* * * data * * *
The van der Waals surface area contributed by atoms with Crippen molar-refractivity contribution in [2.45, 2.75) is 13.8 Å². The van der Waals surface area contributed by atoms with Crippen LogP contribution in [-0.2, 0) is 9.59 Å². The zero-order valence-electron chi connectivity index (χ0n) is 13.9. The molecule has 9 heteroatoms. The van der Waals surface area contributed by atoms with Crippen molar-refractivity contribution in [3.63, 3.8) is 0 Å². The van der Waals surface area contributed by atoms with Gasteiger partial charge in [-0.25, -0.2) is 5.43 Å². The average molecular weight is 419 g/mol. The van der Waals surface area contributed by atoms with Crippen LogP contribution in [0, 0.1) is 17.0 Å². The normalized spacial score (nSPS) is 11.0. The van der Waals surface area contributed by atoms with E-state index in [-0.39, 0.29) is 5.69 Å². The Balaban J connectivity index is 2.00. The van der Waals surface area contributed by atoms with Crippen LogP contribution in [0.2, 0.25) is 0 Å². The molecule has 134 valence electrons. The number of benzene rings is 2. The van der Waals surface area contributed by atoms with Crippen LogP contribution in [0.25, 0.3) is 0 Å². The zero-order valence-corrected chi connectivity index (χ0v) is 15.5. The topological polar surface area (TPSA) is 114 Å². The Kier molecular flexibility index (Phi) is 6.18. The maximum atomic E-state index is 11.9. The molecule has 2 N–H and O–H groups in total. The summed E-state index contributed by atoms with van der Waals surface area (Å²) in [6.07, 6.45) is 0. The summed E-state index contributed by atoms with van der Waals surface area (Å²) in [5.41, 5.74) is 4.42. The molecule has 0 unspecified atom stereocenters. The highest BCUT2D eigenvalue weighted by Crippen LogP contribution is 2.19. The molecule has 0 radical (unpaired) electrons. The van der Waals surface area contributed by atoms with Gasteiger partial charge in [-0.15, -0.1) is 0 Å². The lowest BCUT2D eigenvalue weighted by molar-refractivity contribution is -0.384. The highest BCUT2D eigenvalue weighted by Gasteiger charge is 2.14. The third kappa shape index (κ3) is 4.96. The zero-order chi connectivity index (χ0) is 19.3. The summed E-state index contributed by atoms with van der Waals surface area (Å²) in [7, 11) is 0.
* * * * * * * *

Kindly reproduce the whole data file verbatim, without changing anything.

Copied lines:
The van der Waals surface area contributed by atoms with Crippen molar-refractivity contribution in [2.45, 2.75) is 13.8 Å². The van der Waals surface area contributed by atoms with Crippen LogP contribution in [-0.2, 0) is 9.59 Å². The zero-order valence-electron chi connectivity index (χ0n) is 13.9. The molecule has 9 heteroatoms. The van der Waals surface area contributed by atoms with Crippen molar-refractivity contribution in [3.63, 3.8) is 0 Å². The van der Waals surface area contributed by atoms with Gasteiger partial charge in [-0.25, -0.2) is 5.43 Å². The average molecular weight is 419 g/mol. The van der Waals surface area contributed by atoms with Crippen LogP contribution in [0, 0.1) is 17.0 Å². The normalized spacial score (nSPS) is 11.0. The van der Waals surface area contributed by atoms with E-state index in [-0.39, 0.29) is 5.69 Å². The Balaban J connectivity index is 2.00. The van der Waals surface area contributed by atoms with Crippen LogP contribution in [0.2, 0.25) is 0 Å². The molecule has 134 valence electrons. The number of benzene rings is 2. The van der Waals surface area contributed by atoms with Crippen LogP contribution in [0.25, 0.3) is 0 Å². The zero-order valence-corrected chi connectivity index (χ0v) is 15.5. The topological polar surface area (TPSA) is 114 Å². The Kier molecular flexibility index (Phi) is 6.18. The maximum atomic E-state index is 11.9. The molecule has 2 N–H and O–H groups in total. The summed E-state index contributed by atoms with van der Waals surface area (Å²) in [6.07, 6.45) is 0. The summed E-state index contributed by atoms with van der Waals surface area (Å²) in [5.41, 5.74) is 4.42. The molecule has 0 unspecified atom stereocenters. The highest BCUT2D eigenvalue weighted by Crippen LogP contribution is 2.19. The molecule has 0 radical (unpaired) electrons. The van der Waals surface area contributed by atoms with Gasteiger partial charge in [-0.15, -0.1) is 0 Å². The lowest BCUT2D eigenvalue weighted by molar-refractivity contribution is -0.384. The highest BCUT2D eigenvalue weighted by Gasteiger charge is 2.14. The third kappa shape index (κ3) is 4.96. The zero-order chi connectivity index (χ0) is 19.3. The summed E-state index contributed by atoms with van der Waals surface area (Å²) in [7, 11) is 0.